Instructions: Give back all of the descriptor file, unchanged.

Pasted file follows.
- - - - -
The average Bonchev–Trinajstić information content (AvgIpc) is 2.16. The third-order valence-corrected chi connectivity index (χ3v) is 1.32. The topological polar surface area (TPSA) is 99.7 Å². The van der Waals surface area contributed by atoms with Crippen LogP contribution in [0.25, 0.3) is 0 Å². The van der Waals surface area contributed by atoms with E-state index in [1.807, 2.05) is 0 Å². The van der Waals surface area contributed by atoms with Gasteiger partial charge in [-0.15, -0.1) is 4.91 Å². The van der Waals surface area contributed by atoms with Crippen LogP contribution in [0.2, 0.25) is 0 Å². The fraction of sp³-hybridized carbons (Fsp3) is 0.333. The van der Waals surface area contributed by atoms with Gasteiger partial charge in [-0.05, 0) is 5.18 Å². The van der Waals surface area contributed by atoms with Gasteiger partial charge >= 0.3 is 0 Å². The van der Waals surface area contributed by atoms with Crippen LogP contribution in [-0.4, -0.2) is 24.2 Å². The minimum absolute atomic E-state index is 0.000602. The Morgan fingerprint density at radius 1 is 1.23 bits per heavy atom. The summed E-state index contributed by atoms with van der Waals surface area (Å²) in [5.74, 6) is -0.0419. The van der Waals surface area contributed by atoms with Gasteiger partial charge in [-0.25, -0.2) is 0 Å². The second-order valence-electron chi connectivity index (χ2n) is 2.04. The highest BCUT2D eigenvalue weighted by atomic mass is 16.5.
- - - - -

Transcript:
The average Bonchev–Trinajstić information content (AvgIpc) is 2.16. The third-order valence-corrected chi connectivity index (χ3v) is 1.32. The topological polar surface area (TPSA) is 99.7 Å². The van der Waals surface area contributed by atoms with Crippen LogP contribution in [0.25, 0.3) is 0 Å². The van der Waals surface area contributed by atoms with E-state index in [1.807, 2.05) is 0 Å². The van der Waals surface area contributed by atoms with Gasteiger partial charge in [-0.15, -0.1) is 4.91 Å². The van der Waals surface area contributed by atoms with Crippen LogP contribution in [0.2, 0.25) is 0 Å². The fraction of sp³-hybridized carbons (Fsp3) is 0.333. The van der Waals surface area contributed by atoms with Gasteiger partial charge in [-0.05, 0) is 5.18 Å². The van der Waals surface area contributed by atoms with Gasteiger partial charge >= 0.3 is 0 Å². The van der Waals surface area contributed by atoms with Crippen LogP contribution in [-0.4, -0.2) is 24.2 Å². The minimum absolute atomic E-state index is 0.000602. The Morgan fingerprint density at radius 1 is 1.23 bits per heavy atom. The summed E-state index contributed by atoms with van der Waals surface area (Å²) in [5.74, 6) is -0.0419. The van der Waals surface area contributed by atoms with Gasteiger partial charge in [-0.25, -0.2) is 0 Å². The second-order valence-electron chi connectivity index (χ2n) is 2.04. The highest BCUT2D eigenvalue weighted by atomic mass is 16.5.